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Conflicts of Interest are Rife as Cerritos City Council Attempts to Change Its Election Date

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April 7, 2023

By Brian Hews

The Cerritos City Council, at an upcoming, hastily called and questionably public noticed Monday, April 10 “Special Meeting,” will vote to change the city’s election date by repealing a 2021 city ordinance, moving the election date from April 9, 2024 to March 4, 2025, taking the election from a California primary election year with a larger turnout to a non-primary, lower turnout year, while adding another year to all council member’s terms.



If taken and approved, the vote will expose a conflict of interest involving Mayor Chuong Vo, Mayor Pro Tem Bruce Barrows, and Councilman Naresh Solanki that should attract the attention of California’s Fair Political Practices Commission and the California Secretary of State.

The idea to move the election date to 2025 was approved during two sparsely attended Cerritos City Council summer meetings conducted April 28, 2022 and July 28, 2022, with Councilmember Bruce Barrows making the motion to approve, seconded by Councilman Naresh Solanki.

The City Council staff report cited “significant operational and legal challenges [would be] anticipated due to the election’s close proximity to the California presidential primary scheduled for March 5, 2024,” despite the fact Cerritos’ municipal election was thirty-four days later on April 9.

The council opened the floor for public comment at the July 28 meeting, but it was reported in the staff report that no one was there.

The motion to move the election date passed 3 to 2, with Vo, Barrows and Solanki voting yes and Councilmembers Lynda Johnson and Frank Yokoyama voting no.

The approval set into motion a time-sensitive process to move the election date from ’24 to ’25, which was placed on the upcoming April 10, 2023 Special Meeting agenda, item 9D.

Under city and state law, the meeting to change the election date must be properly noticed, meaning the public must be given an opportunity to read the proposed changes and provide public comment; but even that process was questionable.

According to the staff report, the April 10 meeting was “properly noticed [Wednesday] April 5, 2023. Under normal circumstances, the city would also publish a “Notice of Special Meeting” in Los Cerritos Community News, which is the paper of record for the city, alerting residents of the April 10 meeting, but a notice was not published.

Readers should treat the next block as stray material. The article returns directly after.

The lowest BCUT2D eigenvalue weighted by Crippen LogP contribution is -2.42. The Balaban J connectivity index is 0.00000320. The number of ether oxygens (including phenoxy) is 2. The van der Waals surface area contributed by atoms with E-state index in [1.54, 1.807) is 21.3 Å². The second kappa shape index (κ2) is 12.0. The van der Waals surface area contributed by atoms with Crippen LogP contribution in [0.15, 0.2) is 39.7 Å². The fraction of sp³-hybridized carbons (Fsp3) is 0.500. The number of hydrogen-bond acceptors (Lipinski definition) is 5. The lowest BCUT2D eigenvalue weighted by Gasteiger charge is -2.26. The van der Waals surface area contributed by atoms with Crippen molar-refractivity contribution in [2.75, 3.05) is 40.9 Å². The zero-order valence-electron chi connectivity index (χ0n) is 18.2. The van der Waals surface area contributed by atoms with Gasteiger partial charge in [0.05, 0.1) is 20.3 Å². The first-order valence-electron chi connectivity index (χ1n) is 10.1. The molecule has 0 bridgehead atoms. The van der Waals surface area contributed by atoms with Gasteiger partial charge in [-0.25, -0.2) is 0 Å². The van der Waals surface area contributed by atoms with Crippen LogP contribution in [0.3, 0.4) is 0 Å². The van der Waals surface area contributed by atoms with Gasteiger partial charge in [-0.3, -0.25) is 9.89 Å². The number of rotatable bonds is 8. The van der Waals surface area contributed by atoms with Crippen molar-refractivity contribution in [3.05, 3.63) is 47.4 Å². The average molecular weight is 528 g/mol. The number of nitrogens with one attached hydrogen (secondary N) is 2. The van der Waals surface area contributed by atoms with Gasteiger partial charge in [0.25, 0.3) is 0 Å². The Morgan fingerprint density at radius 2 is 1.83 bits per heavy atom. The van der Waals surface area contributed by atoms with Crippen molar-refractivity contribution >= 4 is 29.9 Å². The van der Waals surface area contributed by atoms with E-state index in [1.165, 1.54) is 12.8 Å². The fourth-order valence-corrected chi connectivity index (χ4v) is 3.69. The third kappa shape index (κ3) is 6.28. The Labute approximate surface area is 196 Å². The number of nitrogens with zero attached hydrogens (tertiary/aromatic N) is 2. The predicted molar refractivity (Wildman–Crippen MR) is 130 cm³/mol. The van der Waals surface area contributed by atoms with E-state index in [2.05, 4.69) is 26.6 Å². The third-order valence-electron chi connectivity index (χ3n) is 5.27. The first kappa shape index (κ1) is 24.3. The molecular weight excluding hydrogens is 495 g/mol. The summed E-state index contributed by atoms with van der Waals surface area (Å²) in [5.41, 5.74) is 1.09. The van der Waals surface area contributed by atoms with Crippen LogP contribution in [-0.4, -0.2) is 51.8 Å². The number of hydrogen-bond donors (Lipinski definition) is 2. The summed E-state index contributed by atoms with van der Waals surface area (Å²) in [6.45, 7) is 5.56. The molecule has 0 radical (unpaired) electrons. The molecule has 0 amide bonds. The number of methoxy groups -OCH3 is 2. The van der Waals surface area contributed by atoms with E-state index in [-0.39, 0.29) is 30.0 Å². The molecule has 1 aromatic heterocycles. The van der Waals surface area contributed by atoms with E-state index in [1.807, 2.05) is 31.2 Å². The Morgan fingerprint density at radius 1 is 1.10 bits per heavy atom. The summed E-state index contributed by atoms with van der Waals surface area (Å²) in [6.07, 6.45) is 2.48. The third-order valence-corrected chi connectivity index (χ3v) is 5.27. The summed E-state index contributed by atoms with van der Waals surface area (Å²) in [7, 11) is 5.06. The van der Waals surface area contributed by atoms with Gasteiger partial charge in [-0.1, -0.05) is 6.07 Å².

Instead, the staff report indicated, “the meeting notice and agenda report materials were distributed [Wednesday, April 5] to the City Council and city staff, posted on the city’s website and made available at the city clerk’s office. The notices were also posted at the city’s designated posting location and was emailed through the city’s GovDelivery system to over 1,100 subscribers.”

There are nearly 50,000 residents and 16,000 homes in Cerritos

The April 10, 2023 staff report described in great detail the reasons and process to move the election from ’24 to ’25 – but failed to mention the obvious conflict of interest that Vo, Barrows and Solanki will financially [and politically] benefit when they vote to move the election to 2025.

It was not a certainty that one or two of them would have been reelected in 2024; Barrows was appointed and has served nearly twenty years, residents have complained saying they want someone new, and those same residents complain that Mayor Vo is seldom seen in Cerritos.

Under FPPC rules and regulations, “a public official has a disqualifying conflict of interest in a governmental decision if it is foreseeable that the decision will have a financial impact on his or her personal finances or other financial interests. In such cases, there is a risk of biased decision-making that could sacrifice the public’s interest in favor of the official’s private financial interests.”

If Vo, Barrows and Solanki vote to repeal 1036 on April 10, they will add another year of financial benefits paid to them by the city of Cerritos, while also cashing checks as members of outside municipal committees which amounts to thousands of dollars.

In one situation, Mayor Chuong Vo is taking “cash in lieu” of his health coverage with Cerritos, meaning he has health coverage with his employer, the Torrance Police, and coverage with Cerritos, but instead of declining to take the coverage from Cerritos and saving taxpayers thousands, Vo takes the cash, which is nearly $20,000 a year.


“To avoid actual bias or the appearance of possible improprieties,” the FPPC clause stated, “the public official is prohibited from participating in the decision.”

Cerritos Councilman Frank Yokoyama told LCCN, “The three Republican councilmembers including appointed Councilmember Barrows are selfishly extending their City Council terms almost one year. I voted no. I see no meaningful benefit to Cerritos residents. There is no legal reason for changing the City Council election date. Rather, this election date change lowers voter turnout and increases wasteful spending of taxpayers’ dollars. This is simply petty partisan self-serving Republican election manipulation.”

Several emails into the other elected officials and the city went unanswered.